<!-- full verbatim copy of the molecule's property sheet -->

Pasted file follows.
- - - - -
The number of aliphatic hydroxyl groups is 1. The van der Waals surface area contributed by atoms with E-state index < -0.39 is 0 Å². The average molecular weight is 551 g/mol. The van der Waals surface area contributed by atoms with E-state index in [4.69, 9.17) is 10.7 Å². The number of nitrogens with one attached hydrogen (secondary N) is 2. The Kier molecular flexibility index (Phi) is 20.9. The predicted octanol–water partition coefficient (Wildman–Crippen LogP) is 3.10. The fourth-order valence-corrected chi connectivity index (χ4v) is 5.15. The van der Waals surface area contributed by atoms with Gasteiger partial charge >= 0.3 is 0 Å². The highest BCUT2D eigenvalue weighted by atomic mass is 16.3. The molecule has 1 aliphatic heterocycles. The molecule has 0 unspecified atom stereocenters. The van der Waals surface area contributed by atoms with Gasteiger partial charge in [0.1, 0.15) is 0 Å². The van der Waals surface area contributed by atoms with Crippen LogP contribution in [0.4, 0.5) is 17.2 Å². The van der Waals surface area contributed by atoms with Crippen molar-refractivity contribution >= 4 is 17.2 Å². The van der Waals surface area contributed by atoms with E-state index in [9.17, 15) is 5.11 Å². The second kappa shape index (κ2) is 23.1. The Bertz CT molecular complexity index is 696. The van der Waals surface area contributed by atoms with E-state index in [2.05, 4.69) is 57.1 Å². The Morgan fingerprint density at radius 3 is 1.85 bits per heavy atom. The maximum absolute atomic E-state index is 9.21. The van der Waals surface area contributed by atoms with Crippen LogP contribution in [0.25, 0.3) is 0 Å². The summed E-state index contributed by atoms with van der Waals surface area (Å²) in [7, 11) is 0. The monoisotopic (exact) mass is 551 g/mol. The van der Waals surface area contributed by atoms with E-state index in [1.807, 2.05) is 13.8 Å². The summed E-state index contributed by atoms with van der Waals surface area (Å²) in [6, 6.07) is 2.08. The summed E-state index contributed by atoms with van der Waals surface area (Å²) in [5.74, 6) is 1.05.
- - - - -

The number of aliphatic hydroxyl groups is 1. The van der Waals surface area contributed by atoms with E-state index < -0.39 is 0 Å². The average molecular weight is 551 g/mol. The van der Waals surface area contributed by atoms with E-state index in [4.69, 9.17) is 10.7 Å². The number of nitrogens with one attached hydrogen (secondary N) is 2. The Kier molecular flexibility index (Phi) is 20.9. The predicted octanol–water partition coefficient (Wildman–Crippen LogP) is 3.10. The fourth-order valence-corrected chi connectivity index (χ4v) is 5.15. The van der Waals surface area contributed by atoms with Gasteiger partial charge >= 0.3 is 0 Å². The highest BCUT2D eigenvalue weighted by atomic mass is 16.3. The molecule has 1 aliphatic heterocycles. The molecule has 0 unspecified atom stereocenters. The van der Waals surface area contributed by atoms with Gasteiger partial charge in [0.1, 0.15) is 0 Å². The van der Waals surface area contributed by atoms with Crippen LogP contribution in [0.4, 0.5) is 17.2 Å². The van der Waals surface area contributed by atoms with Crippen molar-refractivity contribution >= 4 is 17.2 Å². The van der Waals surface area contributed by atoms with E-state index in [9.17, 15) is 5.11 Å². The second kappa shape index (κ2) is 23.1. The Bertz CT molecular complexity index is 696. The van der Waals surface area contributed by atoms with E-state index in [2.05, 4.69) is 57.1 Å². The Morgan fingerprint density at radius 3 is 1.85 bits per heavy atom. The maximum absolute atomic E-state index is 9.21. The van der Waals surface area contributed by atoms with Crippen LogP contribution in [0.25, 0.3) is 0 Å². The summed E-state index contributed by atoms with van der Waals surface area (Å²) in [7, 11) is 0. The monoisotopic (exact) mass is 551 g/mol. The van der Waals surface area contributed by atoms with E-state index in [1.807, 2.05) is 13.8 Å². The summed E-state index contributed by atoms with van der Waals surface area (Å²) in [6, 6.07) is 2.08. The summed E-state index contributed by atoms with van der Waals surface area (Å²) in [5.74, 6) is 1.05.